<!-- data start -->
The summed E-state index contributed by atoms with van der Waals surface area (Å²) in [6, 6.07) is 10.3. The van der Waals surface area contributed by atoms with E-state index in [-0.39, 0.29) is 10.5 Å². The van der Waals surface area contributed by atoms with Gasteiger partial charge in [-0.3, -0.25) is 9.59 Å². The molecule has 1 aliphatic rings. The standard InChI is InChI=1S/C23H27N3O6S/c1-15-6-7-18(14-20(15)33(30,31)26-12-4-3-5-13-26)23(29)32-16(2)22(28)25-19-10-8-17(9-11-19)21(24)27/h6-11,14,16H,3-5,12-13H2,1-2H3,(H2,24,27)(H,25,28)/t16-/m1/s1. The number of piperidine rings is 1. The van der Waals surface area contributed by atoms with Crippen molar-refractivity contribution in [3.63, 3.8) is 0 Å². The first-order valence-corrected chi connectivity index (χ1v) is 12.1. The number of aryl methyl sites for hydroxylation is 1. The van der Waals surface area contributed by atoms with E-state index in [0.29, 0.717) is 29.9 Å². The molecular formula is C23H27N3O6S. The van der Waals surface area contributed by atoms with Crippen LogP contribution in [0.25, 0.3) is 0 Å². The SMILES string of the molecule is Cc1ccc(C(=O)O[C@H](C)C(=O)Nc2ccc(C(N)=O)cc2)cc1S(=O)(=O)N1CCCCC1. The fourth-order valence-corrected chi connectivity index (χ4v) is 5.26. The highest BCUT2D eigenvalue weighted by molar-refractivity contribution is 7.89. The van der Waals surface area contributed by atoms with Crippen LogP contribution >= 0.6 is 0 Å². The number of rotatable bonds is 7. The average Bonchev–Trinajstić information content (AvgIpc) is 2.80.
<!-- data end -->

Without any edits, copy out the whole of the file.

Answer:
The summed E-state index contributed by atoms with van der Waals surface area (Å²) in [6, 6.07) is 10.3. The van der Waals surface area contributed by atoms with E-state index in [-0.39, 0.29) is 10.5 Å². The van der Waals surface area contributed by atoms with Gasteiger partial charge in [-0.3, -0.25) is 9.59 Å². The molecule has 1 aliphatic rings. The standard InChI is InChI=1S/C23H27N3O6S/c1-15-6-7-18(14-20(15)33(30,31)26-12-4-3-5-13-26)23(29)32-16(2)22(28)25-19-10-8-17(9-11-19)21(24)27/h6-11,14,16H,3-5,12-13H2,1-2H3,(H2,24,27)(H,25,28)/t16-/m1/s1. The number of piperidine rings is 1. The van der Waals surface area contributed by atoms with Crippen molar-refractivity contribution in [3.63, 3.8) is 0 Å². The first-order valence-corrected chi connectivity index (χ1v) is 12.1. The number of aryl methyl sites for hydroxylation is 1. The van der Waals surface area contributed by atoms with E-state index in [0.29, 0.717) is 29.9 Å². The molecular formula is C23H27N3O6S. The van der Waals surface area contributed by atoms with Crippen LogP contribution in [0.25, 0.3) is 0 Å². The SMILES string of the molecule is Cc1ccc(C(=O)O[C@H](C)C(=O)Nc2ccc(C(N)=O)cc2)cc1S(=O)(=O)N1CCCCC1. The fourth-order valence-corrected chi connectivity index (χ4v) is 5.26. The highest BCUT2D eigenvalue weighted by molar-refractivity contribution is 7.89. The van der Waals surface area contributed by atoms with Crippen LogP contribution >= 0.6 is 0 Å². The number of rotatable bonds is 7. The average Bonchev–Trinajstić information content (AvgIpc) is 2.80.